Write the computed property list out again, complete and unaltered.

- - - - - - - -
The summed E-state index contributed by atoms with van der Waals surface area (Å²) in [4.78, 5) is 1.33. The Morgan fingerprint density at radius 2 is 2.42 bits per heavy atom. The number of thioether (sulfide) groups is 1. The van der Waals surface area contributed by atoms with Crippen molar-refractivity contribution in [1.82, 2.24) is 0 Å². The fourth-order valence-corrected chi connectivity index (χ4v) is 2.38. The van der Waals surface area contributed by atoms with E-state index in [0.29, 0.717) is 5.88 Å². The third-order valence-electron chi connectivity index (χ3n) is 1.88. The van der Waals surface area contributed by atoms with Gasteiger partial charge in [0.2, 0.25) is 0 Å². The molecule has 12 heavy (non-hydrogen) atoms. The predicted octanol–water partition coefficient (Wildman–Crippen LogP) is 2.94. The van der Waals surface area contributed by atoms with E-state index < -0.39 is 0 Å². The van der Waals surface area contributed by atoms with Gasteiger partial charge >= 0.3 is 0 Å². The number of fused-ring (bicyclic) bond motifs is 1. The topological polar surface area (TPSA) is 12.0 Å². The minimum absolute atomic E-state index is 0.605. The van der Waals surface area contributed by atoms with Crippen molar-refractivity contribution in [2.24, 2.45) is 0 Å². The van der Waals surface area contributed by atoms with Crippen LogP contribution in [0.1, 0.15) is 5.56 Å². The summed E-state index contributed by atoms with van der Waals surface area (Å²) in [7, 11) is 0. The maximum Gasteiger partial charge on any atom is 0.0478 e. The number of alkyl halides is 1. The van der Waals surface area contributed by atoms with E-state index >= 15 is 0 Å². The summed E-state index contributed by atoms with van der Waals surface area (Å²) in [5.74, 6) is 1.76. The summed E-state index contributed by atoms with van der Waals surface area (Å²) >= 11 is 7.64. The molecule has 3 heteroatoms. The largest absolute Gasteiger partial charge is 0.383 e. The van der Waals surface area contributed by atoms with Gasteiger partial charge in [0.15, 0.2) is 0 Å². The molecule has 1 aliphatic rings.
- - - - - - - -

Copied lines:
The summed E-state index contributed by atoms with van der Waals surface area (Å²) in [4.78, 5) is 1.33. The Morgan fingerprint density at radius 2 is 2.42 bits per heavy atom. The number of thioether (sulfide) groups is 1. The van der Waals surface area contributed by atoms with Crippen molar-refractivity contribution in [1.82, 2.24) is 0 Å². The fourth-order valence-corrected chi connectivity index (χ4v) is 2.38. The van der Waals surface area contributed by atoms with E-state index in [0.29, 0.717) is 5.88 Å². The third-order valence-electron chi connectivity index (χ3n) is 1.88. The van der Waals surface area contributed by atoms with Gasteiger partial charge in [0.2, 0.25) is 0 Å². The molecule has 12 heavy (non-hydrogen) atoms. The predicted octanol–water partition coefficient (Wildman–Crippen LogP) is 2.94. The van der Waals surface area contributed by atoms with E-state index < -0.39 is 0 Å². The van der Waals surface area contributed by atoms with Gasteiger partial charge >= 0.3 is 0 Å². The number of fused-ring (bicyclic) bond motifs is 1. The topological polar surface area (TPSA) is 12.0 Å². The minimum absolute atomic E-state index is 0.605. The van der Waals surface area contributed by atoms with Crippen molar-refractivity contribution in [2.24, 2.45) is 0 Å². The van der Waals surface area contributed by atoms with Crippen LogP contribution in [0.1, 0.15) is 5.56 Å². The summed E-state index contributed by atoms with van der Waals surface area (Å²) in [7, 11) is 0. The maximum Gasteiger partial charge on any atom is 0.0478 e. The number of alkyl halides is 1. The van der Waals surface area contributed by atoms with E-state index >= 15 is 0 Å². The summed E-state index contributed by atoms with van der Waals surface area (Å²) in [5.74, 6) is 1.76. The summed E-state index contributed by atoms with van der Waals surface area (Å²) >= 11 is 7.64. The molecule has 3 heteroatoms. The largest absolute Gasteiger partial charge is 0.383 e. The van der Waals surface area contributed by atoms with Gasteiger partial charge in [0.15, 0.2) is 0 Å². The molecule has 1 aliphatic rings.